When this storm formed yesterday, it looked like it would move through the Caribbean, graze the Bahamas and then get turned back into the Central Atlantic. However, today, computer models show it strengthening and nudging closer to South Florida. This afternoon, Sandy is now packing 50 mph winds, some 260 miles south of Jamaica. Hurricane warnings are in effect for that island nation and eastern Cuba. After meandering in the southern Caribbean overnight, Sandy is on the move headed northeast at a steady 20 mph clip.
The newest forecast from the National Hurricane Center shows the storm becoming a Category 1 hurricane Wednesday afternoon as it approaches Jamaica.
Tropical storm conditions will spread to nearby Haiti, meaning a high threat of 10 to 20 inches of rain and life-threatening mudslides. Remember, people there are still recovering from the massive earthquake three years ago. Many are still living outside in temporary housing and are exposed to the elements. Once it crosses Cuba, the storm is still expected to be in tact heading over the Bahamas, which is under a tropical storm watch. Some computer models nudge the system to the west, bringing the impact of squally weather and high swells to south Florida.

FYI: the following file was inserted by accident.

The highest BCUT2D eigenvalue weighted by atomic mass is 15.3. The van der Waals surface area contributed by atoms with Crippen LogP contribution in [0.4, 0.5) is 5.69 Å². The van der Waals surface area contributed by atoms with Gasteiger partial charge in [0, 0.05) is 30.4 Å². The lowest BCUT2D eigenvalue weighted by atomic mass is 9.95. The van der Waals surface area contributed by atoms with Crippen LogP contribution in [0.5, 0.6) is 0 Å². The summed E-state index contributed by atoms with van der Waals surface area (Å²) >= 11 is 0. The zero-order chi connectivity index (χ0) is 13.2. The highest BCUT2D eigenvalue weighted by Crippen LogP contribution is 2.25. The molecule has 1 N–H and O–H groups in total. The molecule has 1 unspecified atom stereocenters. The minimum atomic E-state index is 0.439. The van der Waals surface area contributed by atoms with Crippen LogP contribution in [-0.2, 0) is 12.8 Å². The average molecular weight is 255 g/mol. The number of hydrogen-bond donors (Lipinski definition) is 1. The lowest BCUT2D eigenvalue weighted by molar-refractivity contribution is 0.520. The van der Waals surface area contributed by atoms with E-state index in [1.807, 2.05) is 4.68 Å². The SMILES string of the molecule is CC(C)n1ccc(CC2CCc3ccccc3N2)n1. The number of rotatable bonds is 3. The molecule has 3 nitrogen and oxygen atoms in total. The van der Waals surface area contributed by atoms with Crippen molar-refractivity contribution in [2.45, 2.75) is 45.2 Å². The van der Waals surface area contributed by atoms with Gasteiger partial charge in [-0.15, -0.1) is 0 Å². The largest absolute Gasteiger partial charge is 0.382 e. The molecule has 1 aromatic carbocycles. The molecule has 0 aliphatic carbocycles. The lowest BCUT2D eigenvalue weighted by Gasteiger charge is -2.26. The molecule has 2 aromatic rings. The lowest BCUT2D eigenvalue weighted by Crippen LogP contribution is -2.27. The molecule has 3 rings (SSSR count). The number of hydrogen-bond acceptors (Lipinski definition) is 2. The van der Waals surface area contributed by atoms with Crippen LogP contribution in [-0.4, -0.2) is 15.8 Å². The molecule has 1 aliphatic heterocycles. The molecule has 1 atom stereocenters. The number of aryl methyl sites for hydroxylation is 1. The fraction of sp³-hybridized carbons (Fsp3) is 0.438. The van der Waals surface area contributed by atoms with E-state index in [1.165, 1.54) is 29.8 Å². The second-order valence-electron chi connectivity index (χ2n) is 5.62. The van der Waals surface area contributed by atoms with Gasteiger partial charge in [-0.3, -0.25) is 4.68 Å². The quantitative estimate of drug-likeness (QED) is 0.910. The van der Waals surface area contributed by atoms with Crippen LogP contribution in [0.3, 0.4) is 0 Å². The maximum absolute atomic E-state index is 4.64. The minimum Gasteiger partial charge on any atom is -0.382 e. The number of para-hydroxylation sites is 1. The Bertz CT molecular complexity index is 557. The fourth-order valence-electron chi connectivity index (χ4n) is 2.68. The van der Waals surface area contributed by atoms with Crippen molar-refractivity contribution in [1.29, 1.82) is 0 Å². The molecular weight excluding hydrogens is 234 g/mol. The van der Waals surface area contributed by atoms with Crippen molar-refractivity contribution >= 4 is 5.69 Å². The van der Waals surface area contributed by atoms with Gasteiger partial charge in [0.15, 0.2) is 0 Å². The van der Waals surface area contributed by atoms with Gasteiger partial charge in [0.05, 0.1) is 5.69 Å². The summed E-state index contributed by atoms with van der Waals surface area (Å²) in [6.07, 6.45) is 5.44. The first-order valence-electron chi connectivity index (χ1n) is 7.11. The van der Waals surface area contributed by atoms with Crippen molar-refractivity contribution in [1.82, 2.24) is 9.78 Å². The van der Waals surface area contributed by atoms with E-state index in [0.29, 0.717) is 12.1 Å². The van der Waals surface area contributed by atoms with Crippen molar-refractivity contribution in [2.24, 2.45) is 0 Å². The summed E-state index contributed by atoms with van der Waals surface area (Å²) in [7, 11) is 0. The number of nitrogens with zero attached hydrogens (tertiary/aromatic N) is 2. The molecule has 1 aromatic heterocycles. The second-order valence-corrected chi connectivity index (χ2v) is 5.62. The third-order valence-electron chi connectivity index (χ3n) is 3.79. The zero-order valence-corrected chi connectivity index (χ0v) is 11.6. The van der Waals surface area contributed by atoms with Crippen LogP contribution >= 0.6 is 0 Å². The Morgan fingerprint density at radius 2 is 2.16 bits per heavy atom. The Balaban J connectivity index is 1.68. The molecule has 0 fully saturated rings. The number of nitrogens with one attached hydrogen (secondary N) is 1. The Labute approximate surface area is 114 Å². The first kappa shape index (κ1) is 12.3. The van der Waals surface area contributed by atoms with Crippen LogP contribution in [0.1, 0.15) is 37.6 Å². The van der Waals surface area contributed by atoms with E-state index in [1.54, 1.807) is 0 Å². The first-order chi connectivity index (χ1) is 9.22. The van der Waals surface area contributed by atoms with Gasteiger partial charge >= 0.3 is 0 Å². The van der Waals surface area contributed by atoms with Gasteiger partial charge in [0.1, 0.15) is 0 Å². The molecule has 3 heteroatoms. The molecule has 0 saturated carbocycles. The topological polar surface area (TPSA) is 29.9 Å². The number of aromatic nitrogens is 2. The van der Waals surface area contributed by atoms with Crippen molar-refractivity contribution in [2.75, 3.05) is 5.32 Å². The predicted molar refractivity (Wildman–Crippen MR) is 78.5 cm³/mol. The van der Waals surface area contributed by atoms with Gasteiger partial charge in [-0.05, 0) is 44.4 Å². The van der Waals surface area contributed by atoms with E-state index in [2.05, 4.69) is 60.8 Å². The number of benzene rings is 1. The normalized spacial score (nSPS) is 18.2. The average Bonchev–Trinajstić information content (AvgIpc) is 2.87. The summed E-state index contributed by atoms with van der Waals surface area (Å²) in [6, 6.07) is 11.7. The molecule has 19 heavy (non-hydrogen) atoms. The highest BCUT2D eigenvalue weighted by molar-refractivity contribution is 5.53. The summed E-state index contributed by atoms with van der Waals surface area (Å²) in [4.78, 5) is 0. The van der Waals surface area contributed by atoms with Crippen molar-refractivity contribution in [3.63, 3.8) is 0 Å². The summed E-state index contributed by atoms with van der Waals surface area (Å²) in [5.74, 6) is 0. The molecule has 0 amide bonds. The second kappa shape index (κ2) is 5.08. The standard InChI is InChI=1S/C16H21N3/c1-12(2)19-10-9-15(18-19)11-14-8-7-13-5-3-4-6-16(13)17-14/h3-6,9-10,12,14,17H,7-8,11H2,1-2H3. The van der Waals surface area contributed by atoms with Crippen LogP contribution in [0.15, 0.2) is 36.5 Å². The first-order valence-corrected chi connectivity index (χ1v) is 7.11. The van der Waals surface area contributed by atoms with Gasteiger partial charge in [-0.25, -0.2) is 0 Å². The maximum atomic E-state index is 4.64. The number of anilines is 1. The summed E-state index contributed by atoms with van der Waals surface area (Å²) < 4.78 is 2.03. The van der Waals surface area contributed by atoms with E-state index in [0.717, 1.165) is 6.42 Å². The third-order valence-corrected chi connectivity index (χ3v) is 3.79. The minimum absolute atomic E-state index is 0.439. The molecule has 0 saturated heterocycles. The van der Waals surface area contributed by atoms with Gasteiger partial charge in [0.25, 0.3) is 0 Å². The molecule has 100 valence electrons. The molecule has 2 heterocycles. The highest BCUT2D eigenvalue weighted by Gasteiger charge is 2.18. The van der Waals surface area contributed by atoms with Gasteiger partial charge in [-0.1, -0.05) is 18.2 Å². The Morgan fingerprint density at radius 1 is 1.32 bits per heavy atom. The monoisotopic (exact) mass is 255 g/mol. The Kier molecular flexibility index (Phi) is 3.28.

This is a change from yesterday's forecast which was slower, allowing the storm to be pushed out to the Atlantic by the cold front we're expecting. However, if it continues to outpace the front, south Floridians might see an impact sooner.
There is little to no chance that Sandy will change course and head toward the Gulf.